Doe joined the MIT International Development Initiative as the youngest ever "visiting practitioner" when he was 15, where he got the opportunity to exhibit his innovations to MIT students, participate in research, and even educate and teach engineering students at Harvard. He is now a role model for Sierra Leone's youngsters. Doe joined the Honorary Board of EMERGENCY USA in 2016, which provides medical and surgical assistance to victims of conflict and poverty.

 5.  Asean Johnson


Chicago Public Schools revealed intentions to close up to 54 public schools in 2013. Then 9-year-old Asean Johnson did all he could to make sure his school was not on the list, including making a series of impassioned speeches opposing the mayor’s intentions. He even gave a speech during the 50th anniversary of the March on Washington, invoking Martin Luther King Jr.: He stated, "Every school needs equitable money and resources." “I implore you all to continue Dr Martin Luther King Jr.'s dream. Assist us in our battle for liberty, racial equality, jobs, and public education, because I have a dream that we will succeed.” Johnson's political ambitions managed to save his school from closure. He has ambitions to run for mayor in 2025and already has high-profile endorsements.

6.  Zuriel Oduwole

Source: https://pro-motivate.com/

Oduwole is a Nigerian-American young filmmaker who is 17 years old. She was surprised to discover how many young girls were not in education after winning a competition to visit Ghana and produce a video, and she wanted to change that. 

“Seeing children out of school does not always make me pleased; it is a symbol of poverty and a dismal future,” Oduwole added. 

Parents in Africa may not always have enough money to buy meals and school clothes for their children, meaning they miss out on valuable education. At the age of ten, Oduwole founded the nonprofit 'Dream Up, Speak Up, Stand Up (DUSUSU)'  to inspire African girls to pursue higher education.

7.  Bana Alabed

 Source: https://theirworld.org/

 Bana Alabed, an 8-year-old Syrian refugee who used Twitter to share her nightmare experience of living in Aleppo through the siege, bombings, and starvation. Her family was finally able to flee to Turkey, but her memories stayed with her, prompting her to write Dear World: A Syrian Girl's Story of War and Plea for Peace, which was published last October. 

After missing more than a year of school in Aleppo, she is now in the third grade. Because of the fighting, her schooling had been inconsistent even before that.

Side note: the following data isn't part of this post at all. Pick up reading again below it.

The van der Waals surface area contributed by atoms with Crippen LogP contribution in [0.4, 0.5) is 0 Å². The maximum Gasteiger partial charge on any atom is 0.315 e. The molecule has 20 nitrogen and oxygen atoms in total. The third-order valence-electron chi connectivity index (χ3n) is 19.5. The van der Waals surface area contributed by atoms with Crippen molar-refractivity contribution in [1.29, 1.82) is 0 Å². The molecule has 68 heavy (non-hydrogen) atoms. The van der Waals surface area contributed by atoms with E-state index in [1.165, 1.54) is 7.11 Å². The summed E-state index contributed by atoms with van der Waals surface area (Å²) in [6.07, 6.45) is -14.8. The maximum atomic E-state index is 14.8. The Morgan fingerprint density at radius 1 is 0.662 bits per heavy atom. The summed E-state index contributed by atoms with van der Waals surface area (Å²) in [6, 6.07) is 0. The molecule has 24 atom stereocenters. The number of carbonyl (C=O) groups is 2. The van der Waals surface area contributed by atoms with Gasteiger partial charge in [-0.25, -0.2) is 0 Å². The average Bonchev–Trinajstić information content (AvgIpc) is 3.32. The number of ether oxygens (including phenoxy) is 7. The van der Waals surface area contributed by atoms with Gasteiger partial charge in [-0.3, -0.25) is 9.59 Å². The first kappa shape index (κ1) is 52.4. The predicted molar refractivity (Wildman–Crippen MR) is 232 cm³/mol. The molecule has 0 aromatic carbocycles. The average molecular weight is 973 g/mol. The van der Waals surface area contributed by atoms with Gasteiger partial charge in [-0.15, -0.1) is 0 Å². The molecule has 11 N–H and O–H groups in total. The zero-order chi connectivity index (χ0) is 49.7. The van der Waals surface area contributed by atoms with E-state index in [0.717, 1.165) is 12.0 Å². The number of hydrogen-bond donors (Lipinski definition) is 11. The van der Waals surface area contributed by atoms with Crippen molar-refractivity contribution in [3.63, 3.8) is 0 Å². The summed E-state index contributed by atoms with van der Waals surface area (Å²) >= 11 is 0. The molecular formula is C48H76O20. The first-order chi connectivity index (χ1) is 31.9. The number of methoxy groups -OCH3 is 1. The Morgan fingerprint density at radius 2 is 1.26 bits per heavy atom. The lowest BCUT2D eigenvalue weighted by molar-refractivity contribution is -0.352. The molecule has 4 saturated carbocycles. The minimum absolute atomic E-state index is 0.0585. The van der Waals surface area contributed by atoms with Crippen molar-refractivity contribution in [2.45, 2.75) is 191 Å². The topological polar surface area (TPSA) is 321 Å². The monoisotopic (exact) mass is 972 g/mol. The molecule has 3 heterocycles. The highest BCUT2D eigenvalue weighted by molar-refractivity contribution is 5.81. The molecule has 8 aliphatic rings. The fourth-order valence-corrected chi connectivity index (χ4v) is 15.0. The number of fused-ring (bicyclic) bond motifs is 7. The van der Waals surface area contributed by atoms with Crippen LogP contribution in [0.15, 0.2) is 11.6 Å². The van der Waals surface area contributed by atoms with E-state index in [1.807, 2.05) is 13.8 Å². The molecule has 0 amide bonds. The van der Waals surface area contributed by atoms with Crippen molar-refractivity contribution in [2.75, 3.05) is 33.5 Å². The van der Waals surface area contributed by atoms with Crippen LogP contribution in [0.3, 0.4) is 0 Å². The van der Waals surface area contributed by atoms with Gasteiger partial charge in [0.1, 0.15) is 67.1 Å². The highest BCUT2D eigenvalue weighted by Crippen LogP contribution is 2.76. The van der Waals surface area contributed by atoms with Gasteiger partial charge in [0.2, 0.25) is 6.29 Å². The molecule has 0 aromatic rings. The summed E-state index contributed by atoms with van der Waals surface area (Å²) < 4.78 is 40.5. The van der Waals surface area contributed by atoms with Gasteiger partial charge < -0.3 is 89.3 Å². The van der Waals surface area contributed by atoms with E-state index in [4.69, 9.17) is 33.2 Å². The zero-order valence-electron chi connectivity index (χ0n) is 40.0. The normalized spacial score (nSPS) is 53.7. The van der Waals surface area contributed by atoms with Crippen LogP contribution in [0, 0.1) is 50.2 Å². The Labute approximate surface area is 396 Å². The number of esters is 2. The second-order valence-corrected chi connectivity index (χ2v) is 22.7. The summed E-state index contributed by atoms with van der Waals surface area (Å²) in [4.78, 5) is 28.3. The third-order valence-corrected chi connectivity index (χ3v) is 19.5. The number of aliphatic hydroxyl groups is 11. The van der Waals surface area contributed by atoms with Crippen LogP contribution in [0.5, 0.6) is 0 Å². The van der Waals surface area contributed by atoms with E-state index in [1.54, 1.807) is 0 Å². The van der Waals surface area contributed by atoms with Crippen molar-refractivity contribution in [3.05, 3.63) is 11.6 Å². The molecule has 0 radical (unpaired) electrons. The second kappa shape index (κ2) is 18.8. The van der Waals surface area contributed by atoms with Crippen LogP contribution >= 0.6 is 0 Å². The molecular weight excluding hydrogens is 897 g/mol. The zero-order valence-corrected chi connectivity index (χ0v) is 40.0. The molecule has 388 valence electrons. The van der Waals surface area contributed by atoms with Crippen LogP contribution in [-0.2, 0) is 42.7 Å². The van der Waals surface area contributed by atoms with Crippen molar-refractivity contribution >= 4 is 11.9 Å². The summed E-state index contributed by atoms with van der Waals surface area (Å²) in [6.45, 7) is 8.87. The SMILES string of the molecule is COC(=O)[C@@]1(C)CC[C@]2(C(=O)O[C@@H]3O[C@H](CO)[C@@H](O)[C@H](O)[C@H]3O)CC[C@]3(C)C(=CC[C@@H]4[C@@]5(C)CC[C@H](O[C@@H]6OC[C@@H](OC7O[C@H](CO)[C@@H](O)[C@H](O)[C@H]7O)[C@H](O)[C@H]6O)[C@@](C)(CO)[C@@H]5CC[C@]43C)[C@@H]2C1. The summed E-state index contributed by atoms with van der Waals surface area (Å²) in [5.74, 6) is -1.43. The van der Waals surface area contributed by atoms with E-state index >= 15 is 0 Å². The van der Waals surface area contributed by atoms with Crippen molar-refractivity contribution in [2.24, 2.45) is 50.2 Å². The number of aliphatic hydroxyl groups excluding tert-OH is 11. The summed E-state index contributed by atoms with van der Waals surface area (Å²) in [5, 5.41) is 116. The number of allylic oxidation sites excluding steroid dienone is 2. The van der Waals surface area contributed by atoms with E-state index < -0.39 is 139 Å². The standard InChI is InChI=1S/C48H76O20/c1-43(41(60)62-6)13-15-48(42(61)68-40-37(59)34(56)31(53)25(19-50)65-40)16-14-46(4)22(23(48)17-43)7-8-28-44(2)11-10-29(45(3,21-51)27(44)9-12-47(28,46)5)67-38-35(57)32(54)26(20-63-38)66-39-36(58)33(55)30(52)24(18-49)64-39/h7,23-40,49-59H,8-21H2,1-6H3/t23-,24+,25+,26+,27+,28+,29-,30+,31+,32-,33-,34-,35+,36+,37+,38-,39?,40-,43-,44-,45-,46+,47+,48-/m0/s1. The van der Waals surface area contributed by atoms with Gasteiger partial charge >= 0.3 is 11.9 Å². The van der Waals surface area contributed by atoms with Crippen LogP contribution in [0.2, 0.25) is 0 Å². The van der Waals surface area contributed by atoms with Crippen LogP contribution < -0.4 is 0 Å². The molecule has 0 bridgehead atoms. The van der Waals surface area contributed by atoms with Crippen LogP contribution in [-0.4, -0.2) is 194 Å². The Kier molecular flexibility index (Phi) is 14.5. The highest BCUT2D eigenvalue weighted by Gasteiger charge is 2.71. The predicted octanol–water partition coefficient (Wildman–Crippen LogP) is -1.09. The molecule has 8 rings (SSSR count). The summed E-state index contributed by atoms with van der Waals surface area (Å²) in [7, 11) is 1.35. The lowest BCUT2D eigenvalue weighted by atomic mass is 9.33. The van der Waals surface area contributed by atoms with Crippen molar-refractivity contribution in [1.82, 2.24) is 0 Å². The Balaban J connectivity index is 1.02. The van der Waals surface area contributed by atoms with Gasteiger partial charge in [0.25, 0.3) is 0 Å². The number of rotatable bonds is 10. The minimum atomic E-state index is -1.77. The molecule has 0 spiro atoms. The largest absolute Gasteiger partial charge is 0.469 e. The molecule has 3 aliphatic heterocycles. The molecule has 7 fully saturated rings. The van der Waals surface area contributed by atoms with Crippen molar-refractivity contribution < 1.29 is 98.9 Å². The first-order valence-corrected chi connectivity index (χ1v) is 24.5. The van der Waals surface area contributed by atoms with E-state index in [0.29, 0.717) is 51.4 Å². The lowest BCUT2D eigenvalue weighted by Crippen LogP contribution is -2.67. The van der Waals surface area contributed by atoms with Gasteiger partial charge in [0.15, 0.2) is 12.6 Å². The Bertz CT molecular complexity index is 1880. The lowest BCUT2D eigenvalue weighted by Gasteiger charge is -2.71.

According to the AFP news agency, Bana said: "I am no longer afraid to go to school. It isn't frightening."

8.  Payal Jangid

Source: https://people.com/ 

Jangid was 14 years old when she fled child slavery in Delhi, India. Children often drop out of school early due to forced labour, rarely return to work as adults and are unable to overcome poverty. Jangid began pushing for girls' education when she returned to her hometown. 

“I want to advocate for all children, particularly girls,” she says. Many young girls in Rajasthan are compelled to labour hard and marry when they are just 12 years old,” she explained.

Jangid received a World Children's Award for inspiring her community to ensure that females obtain an education.

9.  Amika George

Source: https://www.vogue.co.uk/ 

Amika George is the originator of #FreePeriods, a movement she launched when she was 17 years old in her bedroom. Her mission is to end period poverty in the UK and throughout the world, as well as to de-stigmatize menstruation. After realising that many girls were missing school due to a lack of affordable menstruation products, Amika organised a peaceful protest outside Downing Street, which drew over 2,000 people. Amika was successful in convincing the UK government to promise money to combat period poverty. She has subsequently begun a legal fight to ensure that everyone has equal access to education.

10.  Malala Yousafzai

Source: https://nypost.com/ 

Malala Yousafzai, the youngest Nobel Laureate in history, is perhaps the most well-known young activist on this list. Her tale is very compelling. On a school bus, Malala was shot by a Taliban gunman. The assassination attempt generated a worldwide outpouring of sympathy for her, prompting Taliban leaders to warn of a possible second assassination attempt. She and her family moved to the United Kingdom, where she continued her advocacy by establishing the Malala Fund and releasing her debut book, I Am Malala. In 2014, she was awarded the Nobel Peace Prize for her "fight against the repression of children and young people, and for the right of all children to education." Since last August, 

We hope you enjoyed our list of influential young people, and maybe even learned something new. These inspirational people deserve the utmost respect and admiration for their hard work. 

Thank you for being a voice to those who need it the most.